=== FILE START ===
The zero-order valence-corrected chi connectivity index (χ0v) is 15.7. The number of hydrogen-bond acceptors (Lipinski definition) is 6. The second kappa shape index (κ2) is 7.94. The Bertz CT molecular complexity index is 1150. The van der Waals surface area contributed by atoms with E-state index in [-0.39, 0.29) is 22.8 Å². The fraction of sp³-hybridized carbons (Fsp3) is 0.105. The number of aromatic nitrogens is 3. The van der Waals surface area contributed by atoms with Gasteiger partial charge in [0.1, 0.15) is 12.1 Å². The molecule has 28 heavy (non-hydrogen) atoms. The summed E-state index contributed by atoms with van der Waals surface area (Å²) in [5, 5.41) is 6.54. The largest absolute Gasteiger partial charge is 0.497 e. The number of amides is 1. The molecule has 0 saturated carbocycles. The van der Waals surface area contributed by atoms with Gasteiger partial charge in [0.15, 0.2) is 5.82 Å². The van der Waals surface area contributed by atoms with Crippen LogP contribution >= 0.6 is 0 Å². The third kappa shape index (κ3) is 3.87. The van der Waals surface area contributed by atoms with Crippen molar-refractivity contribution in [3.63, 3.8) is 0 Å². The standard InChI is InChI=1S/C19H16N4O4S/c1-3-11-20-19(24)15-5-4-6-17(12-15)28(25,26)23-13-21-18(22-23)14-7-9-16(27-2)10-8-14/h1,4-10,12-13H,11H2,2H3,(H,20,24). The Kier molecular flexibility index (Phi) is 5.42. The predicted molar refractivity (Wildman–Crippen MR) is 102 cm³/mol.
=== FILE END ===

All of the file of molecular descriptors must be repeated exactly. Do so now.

The zero-order valence-corrected chi connectivity index (χ0v) is 15.7. The number of hydrogen-bond acceptors (Lipinski definition) is 6. The second kappa shape index (κ2) is 7.94. The Bertz CT molecular complexity index is 1150. The van der Waals surface area contributed by atoms with E-state index in [-0.39, 0.29) is 22.8 Å². The fraction of sp³-hybridized carbons (Fsp3) is 0.105. The number of aromatic nitrogens is 3. The van der Waals surface area contributed by atoms with Gasteiger partial charge in [0.1, 0.15) is 12.1 Å². The molecule has 28 heavy (non-hydrogen) atoms. The summed E-state index contributed by atoms with van der Waals surface area (Å²) in [5, 5.41) is 6.54. The largest absolute Gasteiger partial charge is 0.497 e. The number of amides is 1. The molecule has 0 saturated carbocycles. The van der Waals surface area contributed by atoms with Gasteiger partial charge in [0.15, 0.2) is 5.82 Å². The van der Waals surface area contributed by atoms with Crippen LogP contribution >= 0.6 is 0 Å². The third kappa shape index (κ3) is 3.87. The van der Waals surface area contributed by atoms with Crippen molar-refractivity contribution in [3.63, 3.8) is 0 Å². The standard InChI is InChI=1S/C19H16N4O4S/c1-3-11-20-19(24)15-5-4-6-17(12-15)28(25,26)23-13-21-18(22-23)14-7-9-16(27-2)10-8-14/h1,4-10,12-13H,11H2,2H3,(H,20,24). The Kier molecular flexibility index (Phi) is 5.42. The predicted molar refractivity (Wildman–Crippen MR) is 102 cm³/mol.